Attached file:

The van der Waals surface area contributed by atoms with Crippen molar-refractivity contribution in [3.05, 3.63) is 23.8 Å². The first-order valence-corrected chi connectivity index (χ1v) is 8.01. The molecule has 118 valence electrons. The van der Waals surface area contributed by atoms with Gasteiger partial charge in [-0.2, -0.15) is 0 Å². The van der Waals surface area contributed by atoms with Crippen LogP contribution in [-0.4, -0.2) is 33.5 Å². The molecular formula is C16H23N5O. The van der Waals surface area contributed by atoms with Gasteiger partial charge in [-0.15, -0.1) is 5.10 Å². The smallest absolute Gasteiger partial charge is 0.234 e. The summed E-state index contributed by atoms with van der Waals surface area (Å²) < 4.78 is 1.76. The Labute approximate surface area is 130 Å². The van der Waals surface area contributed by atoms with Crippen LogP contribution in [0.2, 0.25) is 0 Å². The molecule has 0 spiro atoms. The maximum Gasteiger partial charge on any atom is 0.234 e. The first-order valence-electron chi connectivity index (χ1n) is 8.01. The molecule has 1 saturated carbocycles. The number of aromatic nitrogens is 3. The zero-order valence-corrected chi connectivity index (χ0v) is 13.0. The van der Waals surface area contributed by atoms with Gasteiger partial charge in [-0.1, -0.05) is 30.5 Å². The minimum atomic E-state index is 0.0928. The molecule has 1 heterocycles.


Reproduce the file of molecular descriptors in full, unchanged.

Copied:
The van der Waals surface area contributed by atoms with Crippen molar-refractivity contribution in [3.05, 3.63) is 23.8 Å². The first-order valence-corrected chi connectivity index (χ1v) is 8.01. The molecule has 118 valence electrons. The van der Waals surface area contributed by atoms with Gasteiger partial charge in [-0.2, -0.15) is 0 Å². The van der Waals surface area contributed by atoms with Crippen LogP contribution in [-0.4, -0.2) is 33.5 Å². The molecular formula is C16H23N5O. The van der Waals surface area contributed by atoms with Gasteiger partial charge in [-0.15, -0.1) is 5.10 Å². The smallest absolute Gasteiger partial charge is 0.234 e. The summed E-state index contributed by atoms with van der Waals surface area (Å²) < 4.78 is 1.76. The Labute approximate surface area is 130 Å². The van der Waals surface area contributed by atoms with Crippen LogP contribution in [0.2, 0.25) is 0 Å². The molecule has 0 spiro atoms. The maximum Gasteiger partial charge on any atom is 0.234 e. The first-order valence-electron chi connectivity index (χ1n) is 8.01. The molecule has 1 saturated carbocycles. The number of aromatic nitrogens is 3. The zero-order valence-corrected chi connectivity index (χ0v) is 13.0. The van der Waals surface area contributed by atoms with Gasteiger partial charge in [-0.1, -0.05) is 30.5 Å². The minimum atomic E-state index is 0.0928. The molecule has 1 heterocycles.